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please can you tell me why this wont work.

If I call s.A why wont the alert show.

var s = {

    A: function () { alert("test A"); },
    B: function () { alert("test B"); }




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s.A(). You need the parentheses to call it, even if the argument list is empty. –  Dagg Nabbit Jul 10 '12 at 7:06
In javascript a function is also a variable. Using a function without parentheses is like passing around a variable. And using it with parentheses is calling the actual function. –  Sjuul Janssen Jul 10 '12 at 7:10

3 Answers 3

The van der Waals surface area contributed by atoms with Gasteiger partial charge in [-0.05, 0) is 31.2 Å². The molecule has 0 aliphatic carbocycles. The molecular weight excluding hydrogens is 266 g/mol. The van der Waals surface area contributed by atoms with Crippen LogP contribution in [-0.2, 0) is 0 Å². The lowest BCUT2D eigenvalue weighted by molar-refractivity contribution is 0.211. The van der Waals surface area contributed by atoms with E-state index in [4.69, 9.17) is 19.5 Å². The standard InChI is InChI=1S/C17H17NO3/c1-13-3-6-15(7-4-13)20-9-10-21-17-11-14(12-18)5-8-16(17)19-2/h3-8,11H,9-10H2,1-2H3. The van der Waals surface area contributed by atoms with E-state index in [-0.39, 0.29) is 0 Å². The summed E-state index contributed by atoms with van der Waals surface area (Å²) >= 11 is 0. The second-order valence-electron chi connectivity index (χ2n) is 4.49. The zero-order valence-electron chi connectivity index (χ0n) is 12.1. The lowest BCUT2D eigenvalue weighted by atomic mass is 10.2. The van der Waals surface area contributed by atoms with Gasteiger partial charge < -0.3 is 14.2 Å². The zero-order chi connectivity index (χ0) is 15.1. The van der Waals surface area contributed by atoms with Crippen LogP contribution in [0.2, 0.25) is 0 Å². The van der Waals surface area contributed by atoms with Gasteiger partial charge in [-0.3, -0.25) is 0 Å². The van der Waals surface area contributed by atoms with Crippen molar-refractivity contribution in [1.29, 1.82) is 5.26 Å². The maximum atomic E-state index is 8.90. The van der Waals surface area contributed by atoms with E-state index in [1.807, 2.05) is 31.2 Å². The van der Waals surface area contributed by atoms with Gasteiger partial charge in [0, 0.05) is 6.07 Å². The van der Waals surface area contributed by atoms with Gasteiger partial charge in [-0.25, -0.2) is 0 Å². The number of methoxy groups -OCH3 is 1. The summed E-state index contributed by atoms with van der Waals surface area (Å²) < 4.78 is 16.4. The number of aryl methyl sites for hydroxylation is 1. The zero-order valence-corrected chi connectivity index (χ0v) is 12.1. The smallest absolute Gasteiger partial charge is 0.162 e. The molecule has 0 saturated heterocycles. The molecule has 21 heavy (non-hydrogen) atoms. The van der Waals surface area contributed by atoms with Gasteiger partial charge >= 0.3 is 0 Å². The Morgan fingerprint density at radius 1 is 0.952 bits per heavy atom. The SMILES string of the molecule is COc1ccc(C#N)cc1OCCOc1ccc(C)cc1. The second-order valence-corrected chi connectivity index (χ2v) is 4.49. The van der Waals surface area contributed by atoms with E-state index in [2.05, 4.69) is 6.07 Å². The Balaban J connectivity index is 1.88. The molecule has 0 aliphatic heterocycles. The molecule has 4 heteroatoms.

up vote 7 down vote accepted



A is a function. If you just say s.A; all you're doing is emitting the reference to what A is, e.g. if I whack s.A; into Chrome's javaScript console I get the following:Chrome Screenshot

Notice how all it did was output the function definition?

Now, if I say `s.A();' I get what you originally expected - it fires the function:

enter image description here

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This, you need to call the function, not just reference it. –  TheZ Jul 10 '12 at 7:07

see it working on jsfiddle. you'll have to add braces to s.A to make it a function-call.

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You're returning a reference to the function, but it's not being called. To do so, add the braces after s.A:

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